Clergy Corner, April 21, 2017

Clergy Corner, April 21, 2017

The murder rate is 17 times the global average, earning El Salvador the unfortunate title of most violent nation in the Western Hemisphere in 2015.

Poverty is everywhere, good health care is nowhere to be found, water is a four-block walk away for many, and natural disasters — be it catastrophic earthquakes or the 23 active volcanoes — are a daily threat.

And yet, JIM HACK has noticed something remarkable about the people who live in Central America's smallest and most densely populated country.

El Salvadorans are nothing like many of the folks he encountered during his foreign travels as an export construction worker with Tiffany Industries.

"The thing that's impressed me: This is a bunch of people with nothing, but they're the happiest people you've ever seen," he says. "My past experience with international business is people have their hands out when they see an American. In El Salvador, I've never once been asked for a penny. They're ready to put their arm around you."

Hack would know. Since 2011, the highlight of the 76-year-old's calendar has been that 10-day stretch in August, when he's led a group of fellow Good Shepherd Lutheran members on a mission trip to El Salvador.

There's plenty to do between now and the next one — set for Aug. 6 — starting with a Saturday night supper and silent auction fundraiser.

The whole trip runs about $1,800 a person — the church tries to raise funds to cover at least half of everyone's expenses — and the local travel party has grown from two in 2011 (Hack and DON BLOCK) to 10 to 12 in recent years. Once they're on the ground, everything is done in concert with Habitat for Humanity, whose people know where to go — and where to avoid — in the dangerous country of 6 million-plus.

"We go down there alone," Hack says, "we probably don't survive."

By now, he knows his way around the country where he spent parts of three years helping rebuild the earthquake-ravaged Cristo Rey Lutheran Church in the city of Santa Ana. On top of all the manual labor, Good Shepherd Lutheran raised $15,000 of the $250,000 thought to be needed for the project.

When the project came in way under budget, they put the leftover $100,000 toward building modest new homes for parishioners.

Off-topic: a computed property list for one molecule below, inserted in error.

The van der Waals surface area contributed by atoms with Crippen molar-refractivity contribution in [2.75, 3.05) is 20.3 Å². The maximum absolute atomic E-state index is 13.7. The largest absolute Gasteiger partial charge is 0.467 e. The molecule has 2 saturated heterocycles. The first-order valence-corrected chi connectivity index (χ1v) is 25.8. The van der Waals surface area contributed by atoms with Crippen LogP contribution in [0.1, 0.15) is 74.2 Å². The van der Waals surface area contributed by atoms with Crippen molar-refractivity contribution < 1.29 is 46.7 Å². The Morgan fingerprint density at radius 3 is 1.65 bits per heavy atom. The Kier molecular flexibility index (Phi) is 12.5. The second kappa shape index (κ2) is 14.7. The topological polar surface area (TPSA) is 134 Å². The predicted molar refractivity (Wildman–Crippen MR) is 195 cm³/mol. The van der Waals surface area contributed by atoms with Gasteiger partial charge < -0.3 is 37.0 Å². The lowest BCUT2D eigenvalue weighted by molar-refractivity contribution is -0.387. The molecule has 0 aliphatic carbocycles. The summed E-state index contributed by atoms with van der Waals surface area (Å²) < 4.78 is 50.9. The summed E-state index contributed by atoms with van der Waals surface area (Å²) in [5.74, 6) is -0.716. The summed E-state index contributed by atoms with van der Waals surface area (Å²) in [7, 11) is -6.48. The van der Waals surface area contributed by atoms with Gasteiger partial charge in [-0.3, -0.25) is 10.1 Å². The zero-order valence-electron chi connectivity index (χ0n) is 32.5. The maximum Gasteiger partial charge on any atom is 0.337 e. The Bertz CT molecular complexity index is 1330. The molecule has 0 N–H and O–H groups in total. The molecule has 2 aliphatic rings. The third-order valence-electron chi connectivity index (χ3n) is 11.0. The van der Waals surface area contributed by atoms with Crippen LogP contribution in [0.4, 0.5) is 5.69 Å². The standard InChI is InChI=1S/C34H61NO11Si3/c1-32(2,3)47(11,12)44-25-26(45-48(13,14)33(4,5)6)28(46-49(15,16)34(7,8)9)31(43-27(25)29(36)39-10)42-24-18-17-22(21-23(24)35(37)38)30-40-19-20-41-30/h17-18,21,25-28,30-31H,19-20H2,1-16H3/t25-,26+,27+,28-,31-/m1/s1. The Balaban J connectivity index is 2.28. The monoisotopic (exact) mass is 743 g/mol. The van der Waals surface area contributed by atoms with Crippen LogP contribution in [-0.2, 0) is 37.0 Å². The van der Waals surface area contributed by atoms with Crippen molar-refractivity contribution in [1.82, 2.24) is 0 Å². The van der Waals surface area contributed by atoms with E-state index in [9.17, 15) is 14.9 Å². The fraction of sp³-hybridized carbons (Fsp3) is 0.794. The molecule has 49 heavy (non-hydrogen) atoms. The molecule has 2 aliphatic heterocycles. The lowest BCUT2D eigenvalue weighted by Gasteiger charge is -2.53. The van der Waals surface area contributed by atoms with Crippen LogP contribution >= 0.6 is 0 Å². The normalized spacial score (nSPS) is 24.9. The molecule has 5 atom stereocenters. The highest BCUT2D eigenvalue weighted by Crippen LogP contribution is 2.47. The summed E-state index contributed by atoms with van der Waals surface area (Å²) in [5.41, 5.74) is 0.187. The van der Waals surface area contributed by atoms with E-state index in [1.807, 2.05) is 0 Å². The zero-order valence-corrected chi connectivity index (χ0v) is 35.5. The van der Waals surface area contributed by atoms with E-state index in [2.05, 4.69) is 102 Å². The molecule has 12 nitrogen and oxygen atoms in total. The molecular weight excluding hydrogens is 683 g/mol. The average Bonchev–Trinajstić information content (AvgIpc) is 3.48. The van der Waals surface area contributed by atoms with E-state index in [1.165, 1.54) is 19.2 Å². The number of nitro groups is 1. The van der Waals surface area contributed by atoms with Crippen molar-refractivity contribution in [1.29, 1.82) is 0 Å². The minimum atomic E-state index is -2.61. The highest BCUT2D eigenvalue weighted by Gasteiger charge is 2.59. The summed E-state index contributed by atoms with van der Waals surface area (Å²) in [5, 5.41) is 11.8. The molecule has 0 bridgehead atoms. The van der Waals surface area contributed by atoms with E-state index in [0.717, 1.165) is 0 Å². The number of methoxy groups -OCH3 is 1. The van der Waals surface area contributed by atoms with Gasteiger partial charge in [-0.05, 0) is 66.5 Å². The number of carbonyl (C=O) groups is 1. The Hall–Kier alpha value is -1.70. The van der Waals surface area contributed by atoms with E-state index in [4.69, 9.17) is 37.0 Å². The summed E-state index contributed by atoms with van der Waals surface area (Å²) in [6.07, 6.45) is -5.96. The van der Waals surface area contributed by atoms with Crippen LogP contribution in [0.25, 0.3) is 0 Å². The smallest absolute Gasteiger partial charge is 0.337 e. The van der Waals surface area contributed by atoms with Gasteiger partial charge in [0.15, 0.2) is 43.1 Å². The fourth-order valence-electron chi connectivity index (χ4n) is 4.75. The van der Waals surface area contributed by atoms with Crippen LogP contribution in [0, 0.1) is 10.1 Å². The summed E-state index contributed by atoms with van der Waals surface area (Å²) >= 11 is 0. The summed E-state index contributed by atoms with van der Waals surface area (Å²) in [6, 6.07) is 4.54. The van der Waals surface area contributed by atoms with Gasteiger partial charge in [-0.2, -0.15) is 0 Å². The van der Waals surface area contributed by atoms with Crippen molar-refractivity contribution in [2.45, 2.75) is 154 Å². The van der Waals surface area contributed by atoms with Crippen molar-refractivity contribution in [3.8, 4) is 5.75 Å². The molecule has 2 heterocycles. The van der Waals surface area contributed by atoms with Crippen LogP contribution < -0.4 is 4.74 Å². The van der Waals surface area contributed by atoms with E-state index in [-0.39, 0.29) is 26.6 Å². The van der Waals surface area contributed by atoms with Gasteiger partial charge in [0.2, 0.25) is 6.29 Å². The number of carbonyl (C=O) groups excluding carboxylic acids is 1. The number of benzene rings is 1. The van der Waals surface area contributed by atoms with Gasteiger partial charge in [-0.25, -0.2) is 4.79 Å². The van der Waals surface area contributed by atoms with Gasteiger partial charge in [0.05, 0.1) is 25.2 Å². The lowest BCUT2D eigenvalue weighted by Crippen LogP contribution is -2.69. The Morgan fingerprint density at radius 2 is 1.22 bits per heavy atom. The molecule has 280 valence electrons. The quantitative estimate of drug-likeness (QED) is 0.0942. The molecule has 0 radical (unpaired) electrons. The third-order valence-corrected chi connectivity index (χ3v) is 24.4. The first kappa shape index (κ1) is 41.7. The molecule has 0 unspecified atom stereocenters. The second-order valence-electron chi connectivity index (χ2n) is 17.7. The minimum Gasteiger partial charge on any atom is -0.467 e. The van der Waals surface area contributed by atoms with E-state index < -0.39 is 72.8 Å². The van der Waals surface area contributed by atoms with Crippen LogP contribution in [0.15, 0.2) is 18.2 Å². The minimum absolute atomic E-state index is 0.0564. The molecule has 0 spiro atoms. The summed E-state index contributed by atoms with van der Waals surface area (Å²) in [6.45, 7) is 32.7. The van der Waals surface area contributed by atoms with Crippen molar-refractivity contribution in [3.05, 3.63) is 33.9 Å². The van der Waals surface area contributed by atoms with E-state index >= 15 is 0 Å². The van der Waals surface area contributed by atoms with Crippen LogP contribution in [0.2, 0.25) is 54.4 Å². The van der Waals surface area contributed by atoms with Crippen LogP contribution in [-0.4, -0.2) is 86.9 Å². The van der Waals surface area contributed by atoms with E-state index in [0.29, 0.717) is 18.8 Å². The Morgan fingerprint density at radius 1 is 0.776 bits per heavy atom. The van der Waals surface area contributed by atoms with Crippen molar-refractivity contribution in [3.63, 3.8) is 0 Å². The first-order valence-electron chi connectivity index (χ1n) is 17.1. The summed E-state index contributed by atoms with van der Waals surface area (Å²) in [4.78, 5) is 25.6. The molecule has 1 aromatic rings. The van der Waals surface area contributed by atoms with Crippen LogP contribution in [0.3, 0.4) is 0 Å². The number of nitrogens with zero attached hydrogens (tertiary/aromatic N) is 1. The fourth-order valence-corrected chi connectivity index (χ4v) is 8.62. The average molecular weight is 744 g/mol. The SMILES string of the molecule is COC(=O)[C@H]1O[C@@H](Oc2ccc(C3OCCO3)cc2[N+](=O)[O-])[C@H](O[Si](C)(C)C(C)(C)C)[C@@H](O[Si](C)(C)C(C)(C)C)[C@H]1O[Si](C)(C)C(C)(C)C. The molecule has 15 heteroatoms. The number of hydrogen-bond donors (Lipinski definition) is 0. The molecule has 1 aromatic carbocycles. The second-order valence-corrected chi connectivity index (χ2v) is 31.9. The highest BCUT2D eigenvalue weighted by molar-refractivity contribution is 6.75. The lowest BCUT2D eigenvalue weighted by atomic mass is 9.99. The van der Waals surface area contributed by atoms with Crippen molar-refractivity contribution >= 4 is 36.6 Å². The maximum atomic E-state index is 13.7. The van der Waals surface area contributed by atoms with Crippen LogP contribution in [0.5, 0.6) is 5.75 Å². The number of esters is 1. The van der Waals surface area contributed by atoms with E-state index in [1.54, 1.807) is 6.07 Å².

That's the plan in August, as well. It's "very hard work," Hack says — "we mix concrete by hand, dig trenches with picks and shovels" — but it's about as rewarding an experience as you could ever imagine, he says.

"The people are so loving, it's unbelievable."

Go figure

A by-the-numbers look at three other area churches going above and beyond in Latin America:


Weeks until a team of five from Mahomet's Life Community Church leaves for a 10-day mission trip to Baja California, Mexico, home to the Door of Faith Orphanage (a previous trip is shown at right).

"We are going to be feeding some families who work in the trash dumps of Tijuana and we have raised money to pass out food baskets and clothes," Pastor JEFF AUGUSTINE says. "We are also renting some water trucks to deliver fresh, drinkable water to some areas with no running water."


Meadowbrook Community Church members who spent a week in February in El Salvador performing a range of good deeds — from staffing a free medical clinic to helping build roads, retaining walls and "a massive water tank to provide fresh running water to an entire community," Pastor KENT HOLLIS says. The next destination on Meadowbrook members' docket: Cambodia, where a team of 30 will spend part of June helping out at an orphanage run by Associate Pastor AARON VANDERMOLEN's parents.


Homes built in Juarez, Mexico, by 20 teams of congregants from Champaign's Faith United Methodist since former Associate Pastor BRADLEY SHUMAKER began the tradition. Fourteen do-gooders, including Pastor SHERYL PALMER, have signed up for trip No. 21, set for Oct. 15. Says Palmer: "We hope to build two more homes in one of the most dangerous and deserving cities in Mexico."

Know of a church mission trip you'd like to see spotlighted here in the coming weeks? Email Jeff D'Alessio at


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